The ongoing transformation of art is however perhaps best exemplified inThomson and Craighead’s Short Films about Flying (2003). This work re-mixes live video feeds from Boston’s Logan Airport as ‘directed’ by members of the public with music from net radio stations and textual dialogue from online bulletin boards. The content is all sourced via the Web and automatically collated into a potentially endless series of previously unseen movies, which are then streamed in the gallery installation.

The work demonstrates the cut-and-paste ethos cultivated by digital media, where original content is collaboratively produced—if often unknowingly—and is obviously the result of re-sampled earlier efforts.

Digital technologies allow contemporary artists to create new forms of cultural experience. Computer databases are used to store information that can be re-configured on the fly into targeted, personalised works, while the Internet serves as a limitless and dynamic content resource, as put to good effect by Herwig Weiser in Death Before Disko (2005). In this work Weiser has created a fetishistic new version of the disco ball, developed in collaboration with the electronics engineerAlbert Bleckmann and the soundprogrammer Bernhard Zösmayr, which samples and visualises noises from outer space streamed from the World Wide Web.

A new aesthetic is often required to appreciate the results of these efforts by media artists to change our perceptions.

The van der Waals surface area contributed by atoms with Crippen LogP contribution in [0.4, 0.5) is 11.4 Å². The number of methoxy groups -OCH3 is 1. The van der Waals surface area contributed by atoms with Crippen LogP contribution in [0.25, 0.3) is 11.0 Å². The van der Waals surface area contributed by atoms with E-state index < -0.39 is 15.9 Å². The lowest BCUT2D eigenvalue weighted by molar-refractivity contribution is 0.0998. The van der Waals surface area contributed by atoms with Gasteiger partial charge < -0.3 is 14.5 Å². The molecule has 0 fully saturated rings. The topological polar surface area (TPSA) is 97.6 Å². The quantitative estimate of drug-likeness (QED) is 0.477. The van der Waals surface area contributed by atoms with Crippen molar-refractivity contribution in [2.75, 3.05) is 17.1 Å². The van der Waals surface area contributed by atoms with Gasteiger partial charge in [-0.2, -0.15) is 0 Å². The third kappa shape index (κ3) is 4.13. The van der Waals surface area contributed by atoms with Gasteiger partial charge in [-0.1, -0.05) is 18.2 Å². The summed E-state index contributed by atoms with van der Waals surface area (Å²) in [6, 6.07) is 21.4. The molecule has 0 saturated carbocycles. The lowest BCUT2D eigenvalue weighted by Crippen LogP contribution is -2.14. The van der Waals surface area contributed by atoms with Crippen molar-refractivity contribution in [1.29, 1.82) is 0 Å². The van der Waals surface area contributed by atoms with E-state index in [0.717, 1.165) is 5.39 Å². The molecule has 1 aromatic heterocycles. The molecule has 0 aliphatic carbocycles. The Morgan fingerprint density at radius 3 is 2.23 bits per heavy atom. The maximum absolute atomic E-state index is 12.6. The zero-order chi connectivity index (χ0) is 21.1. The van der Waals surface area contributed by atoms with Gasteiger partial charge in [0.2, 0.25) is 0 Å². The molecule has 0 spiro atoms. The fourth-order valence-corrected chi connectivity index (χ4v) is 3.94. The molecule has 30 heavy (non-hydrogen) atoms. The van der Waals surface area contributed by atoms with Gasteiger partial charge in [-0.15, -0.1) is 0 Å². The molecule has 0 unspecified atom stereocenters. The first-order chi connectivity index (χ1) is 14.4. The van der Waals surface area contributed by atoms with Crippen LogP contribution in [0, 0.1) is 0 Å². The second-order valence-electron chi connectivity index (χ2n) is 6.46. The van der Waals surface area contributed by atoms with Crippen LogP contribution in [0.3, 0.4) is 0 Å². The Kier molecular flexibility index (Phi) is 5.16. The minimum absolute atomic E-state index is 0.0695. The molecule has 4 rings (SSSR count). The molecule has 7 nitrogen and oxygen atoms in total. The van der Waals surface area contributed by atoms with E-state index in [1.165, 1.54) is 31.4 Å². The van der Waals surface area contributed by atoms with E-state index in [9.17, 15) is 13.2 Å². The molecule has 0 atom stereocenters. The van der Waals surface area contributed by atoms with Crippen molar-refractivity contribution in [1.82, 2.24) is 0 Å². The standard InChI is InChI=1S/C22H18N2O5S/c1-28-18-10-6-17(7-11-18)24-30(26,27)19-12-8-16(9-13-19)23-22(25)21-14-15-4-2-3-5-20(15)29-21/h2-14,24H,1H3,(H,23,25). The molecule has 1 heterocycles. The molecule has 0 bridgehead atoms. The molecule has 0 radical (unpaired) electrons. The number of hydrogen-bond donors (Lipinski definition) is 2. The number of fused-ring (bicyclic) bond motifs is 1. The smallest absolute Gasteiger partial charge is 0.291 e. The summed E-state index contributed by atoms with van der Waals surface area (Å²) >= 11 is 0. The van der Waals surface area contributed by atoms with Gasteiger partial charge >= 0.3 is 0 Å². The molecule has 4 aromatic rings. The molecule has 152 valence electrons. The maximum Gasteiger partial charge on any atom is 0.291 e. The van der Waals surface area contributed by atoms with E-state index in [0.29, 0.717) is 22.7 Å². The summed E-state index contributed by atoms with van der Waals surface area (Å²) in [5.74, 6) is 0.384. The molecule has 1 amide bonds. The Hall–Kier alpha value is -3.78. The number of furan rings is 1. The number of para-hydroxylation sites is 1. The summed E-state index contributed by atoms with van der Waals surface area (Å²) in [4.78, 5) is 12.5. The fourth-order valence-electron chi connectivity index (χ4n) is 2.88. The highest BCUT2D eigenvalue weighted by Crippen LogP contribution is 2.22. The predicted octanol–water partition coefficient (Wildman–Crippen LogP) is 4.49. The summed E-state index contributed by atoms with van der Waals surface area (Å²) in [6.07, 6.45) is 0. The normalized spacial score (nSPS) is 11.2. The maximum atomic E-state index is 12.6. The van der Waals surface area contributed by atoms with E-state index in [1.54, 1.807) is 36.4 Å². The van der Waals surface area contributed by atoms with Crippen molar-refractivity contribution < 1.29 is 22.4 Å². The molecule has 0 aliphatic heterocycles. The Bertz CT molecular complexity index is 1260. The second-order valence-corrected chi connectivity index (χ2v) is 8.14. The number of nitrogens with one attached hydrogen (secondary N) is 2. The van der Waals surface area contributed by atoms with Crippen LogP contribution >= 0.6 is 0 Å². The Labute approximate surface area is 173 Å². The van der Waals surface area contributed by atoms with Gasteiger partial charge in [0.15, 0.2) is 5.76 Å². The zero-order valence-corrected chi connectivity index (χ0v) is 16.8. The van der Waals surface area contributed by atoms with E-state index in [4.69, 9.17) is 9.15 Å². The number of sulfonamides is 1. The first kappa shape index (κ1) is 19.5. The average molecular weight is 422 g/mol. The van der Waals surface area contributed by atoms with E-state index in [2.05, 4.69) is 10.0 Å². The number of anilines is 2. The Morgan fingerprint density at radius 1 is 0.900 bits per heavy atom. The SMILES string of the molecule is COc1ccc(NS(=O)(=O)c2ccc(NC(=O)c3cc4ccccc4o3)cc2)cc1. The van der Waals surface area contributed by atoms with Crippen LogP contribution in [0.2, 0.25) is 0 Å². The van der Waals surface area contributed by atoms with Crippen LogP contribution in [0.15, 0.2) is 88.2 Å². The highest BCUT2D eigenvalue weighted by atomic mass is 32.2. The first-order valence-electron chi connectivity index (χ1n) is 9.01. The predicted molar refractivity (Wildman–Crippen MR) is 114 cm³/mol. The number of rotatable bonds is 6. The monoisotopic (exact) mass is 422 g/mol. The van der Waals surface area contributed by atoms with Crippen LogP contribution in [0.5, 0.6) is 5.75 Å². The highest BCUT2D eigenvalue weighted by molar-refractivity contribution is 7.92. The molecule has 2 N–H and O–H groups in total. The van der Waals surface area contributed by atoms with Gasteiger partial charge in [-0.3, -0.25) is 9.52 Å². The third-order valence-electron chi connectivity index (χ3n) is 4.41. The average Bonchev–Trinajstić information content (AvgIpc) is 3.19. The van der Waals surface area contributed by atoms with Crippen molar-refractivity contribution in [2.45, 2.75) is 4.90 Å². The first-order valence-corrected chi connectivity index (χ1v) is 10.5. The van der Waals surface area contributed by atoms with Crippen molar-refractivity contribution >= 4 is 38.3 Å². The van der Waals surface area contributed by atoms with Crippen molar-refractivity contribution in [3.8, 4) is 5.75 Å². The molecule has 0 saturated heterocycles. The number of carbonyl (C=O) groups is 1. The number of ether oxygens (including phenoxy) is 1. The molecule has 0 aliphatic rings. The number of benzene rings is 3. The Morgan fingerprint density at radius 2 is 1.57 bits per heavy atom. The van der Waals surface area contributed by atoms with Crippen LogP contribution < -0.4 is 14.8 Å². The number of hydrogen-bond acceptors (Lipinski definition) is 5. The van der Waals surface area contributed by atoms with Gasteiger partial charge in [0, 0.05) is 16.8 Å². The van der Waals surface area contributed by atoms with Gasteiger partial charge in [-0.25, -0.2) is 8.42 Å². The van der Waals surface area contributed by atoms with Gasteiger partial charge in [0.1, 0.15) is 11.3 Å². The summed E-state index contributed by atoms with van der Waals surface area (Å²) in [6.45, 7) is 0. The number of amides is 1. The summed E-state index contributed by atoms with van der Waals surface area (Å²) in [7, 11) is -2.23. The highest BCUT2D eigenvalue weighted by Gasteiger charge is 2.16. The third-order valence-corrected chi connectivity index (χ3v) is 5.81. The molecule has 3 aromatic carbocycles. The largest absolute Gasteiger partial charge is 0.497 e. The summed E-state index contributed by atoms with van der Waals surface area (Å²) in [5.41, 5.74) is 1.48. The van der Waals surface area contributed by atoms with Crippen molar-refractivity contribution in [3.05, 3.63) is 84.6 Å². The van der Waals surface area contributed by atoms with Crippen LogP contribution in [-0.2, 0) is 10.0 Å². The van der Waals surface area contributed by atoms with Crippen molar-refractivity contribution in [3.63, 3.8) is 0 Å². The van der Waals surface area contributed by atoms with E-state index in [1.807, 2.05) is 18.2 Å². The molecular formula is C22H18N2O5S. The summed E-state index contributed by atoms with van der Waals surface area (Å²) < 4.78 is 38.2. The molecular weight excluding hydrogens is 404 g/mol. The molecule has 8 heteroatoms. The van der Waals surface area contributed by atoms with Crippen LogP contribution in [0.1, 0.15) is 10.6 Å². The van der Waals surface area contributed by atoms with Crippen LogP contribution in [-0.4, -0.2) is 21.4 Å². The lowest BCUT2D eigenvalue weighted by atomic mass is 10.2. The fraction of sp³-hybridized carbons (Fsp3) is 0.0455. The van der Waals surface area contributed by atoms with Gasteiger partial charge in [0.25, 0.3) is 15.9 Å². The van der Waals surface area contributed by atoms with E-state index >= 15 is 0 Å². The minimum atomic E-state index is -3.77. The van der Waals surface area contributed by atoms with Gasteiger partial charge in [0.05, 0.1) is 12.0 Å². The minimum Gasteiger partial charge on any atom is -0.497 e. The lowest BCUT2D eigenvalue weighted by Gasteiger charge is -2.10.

This is the case in Antoni Muntadas’ On Translation: Social Networks (2006), in which the artist, in collaboration with new media students from San Jose State University, pursues his interest in language by analysing and mapping how the economic, cultural, technological and military terminology used characterises and defines organisations.

The work displays raw information scraped from numerous international websites in a data-visualisation that would not look out of place in a science venue. Constantly evolving, the same data can be projected in multiple locations simultaneously, and is currently on view in both San Jose and Gijón.

Another data visualisation project in theFEEDBACK exhibition is Free Network Visible Network, (2006), by Boj and Diaz, in which data exchanged across open wireless networks is made visible.

In doing so, the artists redefine the notion of public space and solicit community based interventions. No longer a passive subject, the visitor (or audience, or participant, or user) is actively engaged in producing the content of the work.